Soy: a disease-preventing superfood or a dangerous health threat disguised as a diet-friendly protein? What you need to know.


There is much confusion in the world of nutrition. Some swear by certain food benefits while others stay away from the very same food. One such food that has been the source of much controversy is soy & soy based products.

What is soy?

As stated on Wikipedia:

“Glycine max, commonly known as soybean in North America or soya bean,[3] is a species of legume native to East Asia, widely grown for its edible bean which has numerous uses. The plant, classed as an oilseed rather than a pulse by the UN Food and Agriculture Organization, produces significantly more protein per acre than most other uses of land.[4]”

Superfood 

In 1999, The U.S. Food and Drug Administration announced that diets including daily soy resulted in a reduced risk of heart disease, the No. 1 cause of death in North America. At the time of the announcement, soy officially became a darling of health food and a cornerstone of the American diet.

Now, soy products are still widely seen as healthy protein alternatives to their animal counterparts. Soy protein inundates store shelves — creeping into everything from cereal to frozen meals, not to mention more recognizable forms including edamame, tofu, soy milk, soy cheeses, and soy meats.

As soy’s popularity continues, some notable nutritionists and doctors warn against consuming soy in any form, including processed foods containing any type of soy protein.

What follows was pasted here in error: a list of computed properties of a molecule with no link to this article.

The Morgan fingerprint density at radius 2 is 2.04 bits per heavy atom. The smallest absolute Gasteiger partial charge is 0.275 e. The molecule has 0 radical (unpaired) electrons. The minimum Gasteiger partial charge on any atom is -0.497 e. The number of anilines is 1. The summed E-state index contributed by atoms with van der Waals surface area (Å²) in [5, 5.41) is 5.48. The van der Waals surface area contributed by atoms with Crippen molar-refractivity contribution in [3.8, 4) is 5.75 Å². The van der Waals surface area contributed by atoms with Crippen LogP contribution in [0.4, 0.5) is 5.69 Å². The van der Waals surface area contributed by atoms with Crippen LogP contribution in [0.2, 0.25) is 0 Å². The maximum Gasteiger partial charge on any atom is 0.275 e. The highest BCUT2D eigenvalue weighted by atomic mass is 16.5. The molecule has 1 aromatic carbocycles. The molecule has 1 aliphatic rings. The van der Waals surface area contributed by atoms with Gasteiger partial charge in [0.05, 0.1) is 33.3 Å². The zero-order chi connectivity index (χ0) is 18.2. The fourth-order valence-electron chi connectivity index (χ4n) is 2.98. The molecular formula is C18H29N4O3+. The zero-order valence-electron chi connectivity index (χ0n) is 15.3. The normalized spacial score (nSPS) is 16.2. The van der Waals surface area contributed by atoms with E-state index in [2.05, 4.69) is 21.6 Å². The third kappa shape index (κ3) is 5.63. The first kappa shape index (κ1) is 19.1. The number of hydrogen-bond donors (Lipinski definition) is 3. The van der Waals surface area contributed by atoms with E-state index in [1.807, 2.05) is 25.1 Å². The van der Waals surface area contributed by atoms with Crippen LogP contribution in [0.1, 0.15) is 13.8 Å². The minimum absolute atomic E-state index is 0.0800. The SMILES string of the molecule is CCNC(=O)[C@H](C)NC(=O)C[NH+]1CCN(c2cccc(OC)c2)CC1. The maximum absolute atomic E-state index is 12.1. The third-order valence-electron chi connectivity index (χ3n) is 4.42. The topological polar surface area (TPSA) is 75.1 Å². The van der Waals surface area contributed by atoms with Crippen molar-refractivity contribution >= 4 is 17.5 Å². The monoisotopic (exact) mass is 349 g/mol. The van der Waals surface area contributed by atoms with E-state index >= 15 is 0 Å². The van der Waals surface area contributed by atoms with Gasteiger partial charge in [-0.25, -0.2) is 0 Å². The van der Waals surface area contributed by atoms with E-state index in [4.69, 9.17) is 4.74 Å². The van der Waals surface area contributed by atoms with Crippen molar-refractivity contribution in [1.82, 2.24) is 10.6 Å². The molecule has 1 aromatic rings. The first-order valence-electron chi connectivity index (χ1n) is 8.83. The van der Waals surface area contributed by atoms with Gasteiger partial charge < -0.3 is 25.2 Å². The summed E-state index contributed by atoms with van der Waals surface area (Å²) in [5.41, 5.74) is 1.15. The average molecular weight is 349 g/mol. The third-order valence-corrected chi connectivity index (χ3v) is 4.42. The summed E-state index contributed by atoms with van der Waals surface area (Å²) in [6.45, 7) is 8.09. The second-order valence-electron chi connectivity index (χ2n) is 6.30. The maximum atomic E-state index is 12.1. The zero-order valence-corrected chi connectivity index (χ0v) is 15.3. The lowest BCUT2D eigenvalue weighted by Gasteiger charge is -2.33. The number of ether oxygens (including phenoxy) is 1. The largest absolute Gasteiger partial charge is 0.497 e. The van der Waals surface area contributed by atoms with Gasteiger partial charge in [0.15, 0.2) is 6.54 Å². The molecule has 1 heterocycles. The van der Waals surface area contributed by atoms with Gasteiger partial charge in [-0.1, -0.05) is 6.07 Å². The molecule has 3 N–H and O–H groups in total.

Isoflavones: Soy’s Potentially Dangerous Compound

The reason for this warning are soy’s isoflavones, naturally occurring plant compounds present is all forms of soy, including organic soy, which is a type of phytoestrogen.

Phytoestrogen – which is produced by soy & some other plants – is slightly different from the estrogen hormone produced by the human body. In excess, it can create some of devastating effects of estrogen overload in both men and women. 

While there are isoflavones in other foods such as legumes, soy has the most concentrated amount and just to make things more confusing, while isoflavones harm some people, they have been found to be beneficial in others. Researchers are still not sure why.

Potential Health Risks

There are numerous studies that link soy consumption to malnutrition, ADHD, immune system issues, reproductive health problems, digestive disorders, certain types of cancers, and more. What’s also important is to note that non-genetically modified soy and organic soy has also been linked to these health conditions. Some countries have gone so far as to issue warnings against the consumption of soy foods for young children and infants.
Some studies still indicate that soy in moderation can still be beneficial — although many of these pro-soy studies have been funded by soy lobbying groups, such as the Soybean Board.
Here’s a look at some of the conditions soy can potentially affect:

  1. Thyroid function.
  2. Allergies.
  3. Reproductive issues.
  4. Increased Cancer risk.
  5. Menopause.

So, should you eat soy?

Soy, like all foods, has pros and cons, so like all foods, the take-home message is to consume it in moderation. Because soy often hides in processed foods under aliases such as “textured vegetable protein,” it’s important to read nutrition labels to make sure it doesn’t have hidden soy along with other ingredients.

A Personal Take

I love miso and soy sauce and I’m not about to stop enjoying these foods…however I enjoy them in moderation and don’t use soy as a protein source nor do I choose soy products in general. I’m definitely not convinced it’s a health food regardless of what some sources say. To be quite honest, whenever something is touted as a superfood or supplement, I always do my research first and see who the source is behind the promotion 😉.

Enjoy this day, and every day!

-LB

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